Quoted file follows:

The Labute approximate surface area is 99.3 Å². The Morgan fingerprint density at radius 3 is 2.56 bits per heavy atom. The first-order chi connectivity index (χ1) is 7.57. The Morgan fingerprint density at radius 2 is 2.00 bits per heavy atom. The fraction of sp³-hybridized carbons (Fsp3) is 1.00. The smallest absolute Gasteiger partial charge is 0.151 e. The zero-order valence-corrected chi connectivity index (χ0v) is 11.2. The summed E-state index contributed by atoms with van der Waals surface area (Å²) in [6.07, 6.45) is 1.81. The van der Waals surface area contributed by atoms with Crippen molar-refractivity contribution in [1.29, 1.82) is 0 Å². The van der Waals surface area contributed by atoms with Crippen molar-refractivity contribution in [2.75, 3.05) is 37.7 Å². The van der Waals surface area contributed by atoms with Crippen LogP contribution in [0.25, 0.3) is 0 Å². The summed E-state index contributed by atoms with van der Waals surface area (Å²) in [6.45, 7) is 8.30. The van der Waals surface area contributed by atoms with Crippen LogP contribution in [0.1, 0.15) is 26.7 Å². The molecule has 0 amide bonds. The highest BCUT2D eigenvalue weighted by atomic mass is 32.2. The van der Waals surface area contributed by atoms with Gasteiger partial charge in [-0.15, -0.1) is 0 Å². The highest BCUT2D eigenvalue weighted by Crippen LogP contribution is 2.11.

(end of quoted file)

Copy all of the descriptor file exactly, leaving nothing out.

The Labute approximate surface area is 99.3 Å². The Morgan fingerprint density at radius 3 is 2.56 bits per heavy atom. The first-order chi connectivity index (χ1) is 7.57. The Morgan fingerprint density at radius 2 is 2.00 bits per heavy atom. The fraction of sp³-hybridized carbons (Fsp3) is 1.00. The smallest absolute Gasteiger partial charge is 0.151 e. The zero-order valence-corrected chi connectivity index (χ0v) is 11.2. The summed E-state index contributed by atoms with van der Waals surface area (Å²) in [6.07, 6.45) is 1.81. The van der Waals surface area contributed by atoms with Crippen molar-refractivity contribution in [1.29, 1.82) is 0 Å². The van der Waals surface area contributed by atoms with Crippen molar-refractivity contribution in [2.75, 3.05) is 37.7 Å². The van der Waals surface area contributed by atoms with Crippen LogP contribution in [0.25, 0.3) is 0 Å². The summed E-state index contributed by atoms with van der Waals surface area (Å²) in [6.45, 7) is 8.30. The van der Waals surface area contributed by atoms with Crippen LogP contribution in [0.1, 0.15) is 26.7 Å². The molecule has 0 amide bonds. The highest BCUT2D eigenvalue weighted by atomic mass is 32.2. The van der Waals surface area contributed by atoms with Gasteiger partial charge in [-0.15, -0.1) is 0 Å². The highest BCUT2D eigenvalue weighted by Crippen LogP contribution is 2.11.